Though kids are banned from smoking cigarettes in the U.S., they’re not prevented from working on tobacco farms. Kids caught in loosely-regulated child labor on tobacco farms are being exposed to harmful toxins like nicotine and pesticides, according to a new report released by the advocacy group Human Rights Watch. These conditions are most prevalent on tobacco farms in the South.
The 138-page report documents the conditions of children working on tobacco farms throughout the U.S., in particular the four states where 90 percent of the country’s tobacco is grown — North Carolina, Tennessee, Kentucky, and Virginia. “We found kids working in 40 counties across four states,” Jo Becker, children’s rights advocate at Human Rights Watch, told Bloomberg Businessweek. “In some places, when we went into fields, we would see whole crews of children.” Three-quarters of the kids interviewed complained of vomiting, nausea, headaches, and dizziness while working on the farms — symptoms of acute nicotine poisoning. According to the National Institutes of Health (NIH), nicotine poisoning often occurs in young children after they accidentally chew on nicotine gum or patches. But it can also happen when tobacco workers touch plant leaves and nicotine is absorbed through their skin, especially when the leaves are wet.
Some of the children reported that pesticides were sprayed in close proximity to them, then drifted over to them and caused shortness of breath and itchy eyes. Long-time pesticide exposure can cause neurological damage and other health problems.
“As the school year ends, children are heading into the tobacco fields, where they can’t avoid being exposed to dangerous nicotine, without smoking a single cigarette,” Margaret Wurth, children’s rights researcher at Human Rights Watch and co-author of the report, said in a news release. “It’s no surprise the children exposed to poisons in the tobacco fields are getting sick.”
Human Rights Watch interviewed 141 child tobacco workers aged between 7 and 17. Most of these were children of Hispanic immigrants, and were putting in 50- to 60-hour workweeks outside of school or during summer months in order to help their families make money. The Human Rights Watch report aims to badger tobacco companies to stop child labor as well as inform Congress of these conditions, with the hopes it will pass tougher laws against child labor in dangerous agricultural jobs. In addition to nicotine and pesticide exposure, young children workers also experience heavy lifting and being around sharp tools and dangerous machinery.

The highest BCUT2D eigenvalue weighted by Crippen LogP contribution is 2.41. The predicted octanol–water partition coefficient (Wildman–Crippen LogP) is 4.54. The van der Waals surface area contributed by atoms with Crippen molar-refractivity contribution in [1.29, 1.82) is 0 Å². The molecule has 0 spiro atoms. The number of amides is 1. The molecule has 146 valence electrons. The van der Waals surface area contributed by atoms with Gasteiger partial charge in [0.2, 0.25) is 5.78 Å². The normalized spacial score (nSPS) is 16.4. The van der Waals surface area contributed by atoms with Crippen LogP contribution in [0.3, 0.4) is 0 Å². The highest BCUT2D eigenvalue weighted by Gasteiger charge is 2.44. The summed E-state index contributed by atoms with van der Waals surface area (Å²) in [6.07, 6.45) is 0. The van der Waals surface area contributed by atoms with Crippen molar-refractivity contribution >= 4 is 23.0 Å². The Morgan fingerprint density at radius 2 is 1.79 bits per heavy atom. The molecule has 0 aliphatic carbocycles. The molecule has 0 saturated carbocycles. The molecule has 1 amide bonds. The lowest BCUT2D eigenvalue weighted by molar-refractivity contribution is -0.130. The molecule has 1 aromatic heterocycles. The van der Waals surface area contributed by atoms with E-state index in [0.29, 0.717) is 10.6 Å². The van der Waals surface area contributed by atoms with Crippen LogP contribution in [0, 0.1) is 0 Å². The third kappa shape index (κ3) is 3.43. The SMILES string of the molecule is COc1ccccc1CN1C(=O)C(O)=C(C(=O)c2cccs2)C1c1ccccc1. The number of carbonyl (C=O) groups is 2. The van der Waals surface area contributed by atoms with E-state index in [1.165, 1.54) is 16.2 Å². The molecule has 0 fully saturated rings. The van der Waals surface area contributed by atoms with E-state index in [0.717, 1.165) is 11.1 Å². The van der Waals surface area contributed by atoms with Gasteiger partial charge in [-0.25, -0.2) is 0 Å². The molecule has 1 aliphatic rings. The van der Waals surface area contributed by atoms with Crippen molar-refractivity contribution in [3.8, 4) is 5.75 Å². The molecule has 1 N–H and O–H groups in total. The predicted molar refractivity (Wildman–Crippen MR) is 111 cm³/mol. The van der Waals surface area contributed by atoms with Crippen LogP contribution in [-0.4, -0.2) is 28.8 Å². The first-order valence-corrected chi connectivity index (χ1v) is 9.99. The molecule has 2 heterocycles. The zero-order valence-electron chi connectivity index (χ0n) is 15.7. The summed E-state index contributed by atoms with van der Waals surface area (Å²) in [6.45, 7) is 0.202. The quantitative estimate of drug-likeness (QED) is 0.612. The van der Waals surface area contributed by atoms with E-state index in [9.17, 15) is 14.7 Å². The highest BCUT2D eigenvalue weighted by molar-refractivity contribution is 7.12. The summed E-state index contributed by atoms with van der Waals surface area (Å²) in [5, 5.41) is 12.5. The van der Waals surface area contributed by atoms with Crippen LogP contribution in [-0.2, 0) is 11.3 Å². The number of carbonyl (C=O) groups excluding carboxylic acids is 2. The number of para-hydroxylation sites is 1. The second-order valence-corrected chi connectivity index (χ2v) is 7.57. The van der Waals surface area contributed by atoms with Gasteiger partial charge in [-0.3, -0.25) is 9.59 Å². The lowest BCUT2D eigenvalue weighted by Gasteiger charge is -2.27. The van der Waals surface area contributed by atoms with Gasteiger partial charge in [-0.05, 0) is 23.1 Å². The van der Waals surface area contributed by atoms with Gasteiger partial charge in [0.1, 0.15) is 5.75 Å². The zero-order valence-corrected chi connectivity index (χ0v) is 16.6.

“This report uncovers serious child labor abuses that should not occur on any farm, anywhere,” André Calantzopoulos, chief executive of Philip Morris International, said. Though nine of 10 tobacco companies responded to the report with concerns about child labor, Human Rights Group said these responses were inadequate.
“It happens when you’re out in the sun,” 16-year-old girl in Kentucky told Human Rights Watch about her experience working on the farms. “You want to throw up. And you drink water because you’re so thirsty, but the water makes you feel worse. You throw up right there when you’re cutting [tobacco plants], but you just keep cutting.”
The advocacy group urged tobacco companies to put regulations in place in order to monitor young children working on tobacco farms, or else prevent any kids younger than 18 from getting hired to do potentially hazardous work. “Farming is hard work anyway, but children working on tobacco farms get so sick that they throw up, get covered by pesticides, and have no real protective gear,” Wurth said. “Tobacco companies should get children out of hazardous work on tobacco farms and support efforts to provide them with alternative educational and vocational opportunities.”